Whilst the garden might not be as floriferous (there’s that word again) as some at the end of September I am pleased with the range of texture and colour from foliage at the start of Autumn. The borders along the grass path are looking fuller and more established than a year ago
I have finally cracked the left hand corner at the beginning of the path which because of its sunny location is home to lots of different bulbs but which needed some form of substance to it. Adding the Anemanthele lessoniana on either side of the path and again further down has pulled the planting together and I hope will allow me to indulge my planting whimsies whilst maintaining a sort of cohesive look.
The workshop seems to really sit in the garden now as if it has always been there. I can’t believe it took me nearly 3 years to work out what wood treatment to use and I am really pleased I didn’t rush in and follow my first instinct of black and orange.
The older woodland border is filling out and is looking much lusher than the same time last year. I think the cooler summer has helped a lot. I’m not 100% happy with how this border looks, it needs some tweaking to bring it together better but it is definitely progressing.
The newer end of the border has filled out really quickly since the additions earlier this year and I think this is due to the serious reduction of the willow canopy overhead. It is surprising how much moisture as well as light the willow blocked out. I was worried that the increase of light would affect the plants which had been chosen for their preference of shady conditions but they have thrived and done better than ever. I suppose it makes sense as most ‘woodland’ or ‘shade loving’ plants tend to live on the edges of woodlands rather than completely under the tree canopy.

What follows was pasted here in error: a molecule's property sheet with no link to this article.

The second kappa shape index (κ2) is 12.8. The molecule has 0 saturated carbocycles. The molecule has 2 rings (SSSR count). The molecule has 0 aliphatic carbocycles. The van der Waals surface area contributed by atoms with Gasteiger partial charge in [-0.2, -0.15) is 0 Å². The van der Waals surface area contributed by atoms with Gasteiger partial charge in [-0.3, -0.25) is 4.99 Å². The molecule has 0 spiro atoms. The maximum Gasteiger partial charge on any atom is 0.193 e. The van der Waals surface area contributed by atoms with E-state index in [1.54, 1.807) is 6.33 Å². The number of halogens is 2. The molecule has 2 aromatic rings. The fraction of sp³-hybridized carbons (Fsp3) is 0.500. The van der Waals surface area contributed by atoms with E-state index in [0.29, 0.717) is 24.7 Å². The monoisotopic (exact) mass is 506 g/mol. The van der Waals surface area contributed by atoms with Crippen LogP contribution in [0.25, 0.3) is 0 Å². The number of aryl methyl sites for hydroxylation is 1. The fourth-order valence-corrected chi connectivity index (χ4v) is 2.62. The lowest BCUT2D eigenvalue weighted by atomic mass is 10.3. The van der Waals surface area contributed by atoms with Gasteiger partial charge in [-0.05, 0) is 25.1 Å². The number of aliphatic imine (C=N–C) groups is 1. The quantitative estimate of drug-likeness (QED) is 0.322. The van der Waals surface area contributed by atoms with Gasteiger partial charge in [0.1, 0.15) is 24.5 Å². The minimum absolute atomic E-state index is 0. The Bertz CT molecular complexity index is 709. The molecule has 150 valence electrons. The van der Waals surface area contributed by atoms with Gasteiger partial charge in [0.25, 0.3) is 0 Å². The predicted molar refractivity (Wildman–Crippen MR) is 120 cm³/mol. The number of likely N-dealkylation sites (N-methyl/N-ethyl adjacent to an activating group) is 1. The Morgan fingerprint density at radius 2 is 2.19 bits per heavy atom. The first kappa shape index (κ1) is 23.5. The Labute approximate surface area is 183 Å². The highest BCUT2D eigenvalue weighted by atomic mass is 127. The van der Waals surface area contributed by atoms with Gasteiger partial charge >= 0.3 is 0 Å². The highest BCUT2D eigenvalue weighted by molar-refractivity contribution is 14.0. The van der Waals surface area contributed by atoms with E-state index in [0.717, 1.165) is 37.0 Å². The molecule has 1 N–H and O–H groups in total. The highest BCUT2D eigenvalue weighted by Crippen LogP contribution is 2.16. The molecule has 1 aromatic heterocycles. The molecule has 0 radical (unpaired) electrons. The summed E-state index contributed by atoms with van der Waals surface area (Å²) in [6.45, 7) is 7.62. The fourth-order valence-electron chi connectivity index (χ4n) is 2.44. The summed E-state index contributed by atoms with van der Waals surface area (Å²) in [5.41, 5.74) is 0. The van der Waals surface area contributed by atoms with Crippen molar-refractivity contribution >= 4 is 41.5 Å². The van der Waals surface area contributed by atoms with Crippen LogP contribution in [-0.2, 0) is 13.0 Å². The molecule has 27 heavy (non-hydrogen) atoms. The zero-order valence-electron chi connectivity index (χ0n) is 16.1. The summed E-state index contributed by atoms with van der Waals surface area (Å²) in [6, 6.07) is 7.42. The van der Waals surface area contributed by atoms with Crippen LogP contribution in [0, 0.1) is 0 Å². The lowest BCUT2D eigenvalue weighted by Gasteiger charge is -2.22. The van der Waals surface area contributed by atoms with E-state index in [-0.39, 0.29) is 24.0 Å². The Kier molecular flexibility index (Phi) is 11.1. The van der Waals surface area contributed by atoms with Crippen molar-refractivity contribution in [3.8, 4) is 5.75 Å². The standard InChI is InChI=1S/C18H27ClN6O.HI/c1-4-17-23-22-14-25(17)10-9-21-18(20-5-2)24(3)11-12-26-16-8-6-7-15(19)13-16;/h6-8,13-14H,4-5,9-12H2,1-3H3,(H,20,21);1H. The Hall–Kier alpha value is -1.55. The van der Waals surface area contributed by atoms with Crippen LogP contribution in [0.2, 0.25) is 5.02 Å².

I am pleased I moved the Paulownia to the former bog garden. Its height has lifted this area which was looking a bit flat. I have a lot of ferns here and I just needed some contrast of leaf shape and as I say some height. I don’t think I am going to pollard the Paulownia as some do. I know this would give me huge leaves which I do love but I fancy a more tree like shape. I do think I will cut the branches back each year to see if I can increase the size of the leaves a bit.
Finally the gravel steps up the garden – one of the favourite views of my garden and place to sit. The border to the left of the steps is the continuation of the area I plant lots of bulbs in because it is sunny and fairly well drained. This is where lots of my treasures live and it is nice to sit on the step with a cuppa and look at the garden through the plants.
The End of Month View meme has been running for a few years now and any one is welcome to join in and use it as they wish. There are no real rules but all I ask is that you link back to this post in yours and leave a link to your post in the comment box below so we can find your post.